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NASA AIMs for the Clouds


New York, Apr 25, 2007

Today the National Aeronautics and Space Administration (NASA) launched the first spacecraft mission of its kind to explore mysterious ice clouds residing at edge of space.

NASA’s Aeronomy of Ice in the Mesosphere (AIM) spacecraft will conduct a two-year mission to study the formation and behavior of polar mesospheric clouds, which form an icy membrane fifty miles above Earth’s surface. Visible from the ground only at night, these clouds normally form in high latitudes during the spring and summer, and have been glimpsed from Earth for more than one hundred years. But these unusual clouds are increasing in number, becoming brighter, and occurring at lower latitudes than ever before.

The 430-pound spacecraft was carried into orbit aboard an air-launched Pegasus XL rocket, which in turn provided launching services for AIM. Two standards from the International Organization for Standardization (ISO) are intended to help spacecraft-to-launch vehicle operations to take off. ISO 15863:2003, Space systems -- Spacecraft-to-launch-vehicle interface control document, provides the organizations involved in these operations with a general format for verifying spacecraft and launch vehicle compatibility for a dedicated mission. For its part, ISO 14303:2002, Space systems -- Launch-vehicle-to-spacecraft interfaces, specifies the interface between a launch vehicle and spacecraft in order to reduce the risks of errors resulting from miscommunication.

For an initial period of thirty days, AIM’s subsystems and instruments will be evaluated and compared to their performance during ground testing so as to ensure their satisfactory operation in space. ISO 15864:2004, Space systems--General test methods for space craft, subsystems and units, provides a baseline standard for testing unmanned spacecraft programs at the system, subsystem, and unit levels. The requirements of ISO 15864 may be tailored for each specific space program application. ISO 14950:2004, Space systems -- Unmanned spacecraft operability, outlines guidelines for on-board functions that enable a terrestrial communications satellite system to operate spacecraft in the event of a nominal or predefined contingency situation.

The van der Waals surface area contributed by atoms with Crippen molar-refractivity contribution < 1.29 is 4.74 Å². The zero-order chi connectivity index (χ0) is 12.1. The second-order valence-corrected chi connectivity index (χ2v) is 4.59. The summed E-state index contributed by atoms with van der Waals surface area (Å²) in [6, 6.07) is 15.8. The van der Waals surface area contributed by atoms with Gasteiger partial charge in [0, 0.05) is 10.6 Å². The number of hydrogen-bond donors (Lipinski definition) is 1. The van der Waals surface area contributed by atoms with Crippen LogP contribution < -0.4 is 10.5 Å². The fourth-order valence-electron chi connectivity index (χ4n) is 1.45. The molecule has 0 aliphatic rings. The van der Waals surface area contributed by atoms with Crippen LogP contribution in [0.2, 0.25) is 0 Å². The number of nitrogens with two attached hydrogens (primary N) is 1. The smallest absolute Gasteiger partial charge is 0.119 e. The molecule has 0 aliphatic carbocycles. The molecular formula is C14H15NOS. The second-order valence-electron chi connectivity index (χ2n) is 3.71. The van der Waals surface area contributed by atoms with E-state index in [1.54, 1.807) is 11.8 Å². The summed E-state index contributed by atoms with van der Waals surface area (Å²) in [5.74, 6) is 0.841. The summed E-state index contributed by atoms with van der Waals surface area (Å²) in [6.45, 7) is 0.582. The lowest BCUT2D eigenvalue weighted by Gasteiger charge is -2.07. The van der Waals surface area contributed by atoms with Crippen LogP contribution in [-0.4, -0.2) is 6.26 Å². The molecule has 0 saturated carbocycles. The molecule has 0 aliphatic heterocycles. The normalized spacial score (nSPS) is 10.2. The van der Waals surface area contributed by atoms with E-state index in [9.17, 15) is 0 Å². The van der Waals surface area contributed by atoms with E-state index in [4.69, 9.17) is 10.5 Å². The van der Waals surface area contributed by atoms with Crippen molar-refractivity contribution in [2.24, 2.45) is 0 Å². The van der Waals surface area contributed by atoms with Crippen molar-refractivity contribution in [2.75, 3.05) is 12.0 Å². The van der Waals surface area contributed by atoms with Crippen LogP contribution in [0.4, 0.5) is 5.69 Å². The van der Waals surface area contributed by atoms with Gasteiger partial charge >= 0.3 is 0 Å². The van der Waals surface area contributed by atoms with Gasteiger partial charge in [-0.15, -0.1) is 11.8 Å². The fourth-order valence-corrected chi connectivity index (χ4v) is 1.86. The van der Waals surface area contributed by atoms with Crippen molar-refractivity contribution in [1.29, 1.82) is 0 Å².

AIM is the ninth small-class mission under NASA's Explorer Program, which provides flight opportunities for scientific investigations from space within the heliophysics and astrophysics science areas. Results from the AIM mission will provide the basis for study of long-term variability in the mesospheric climate, and whether changes in the clouds are linked to global climate change.

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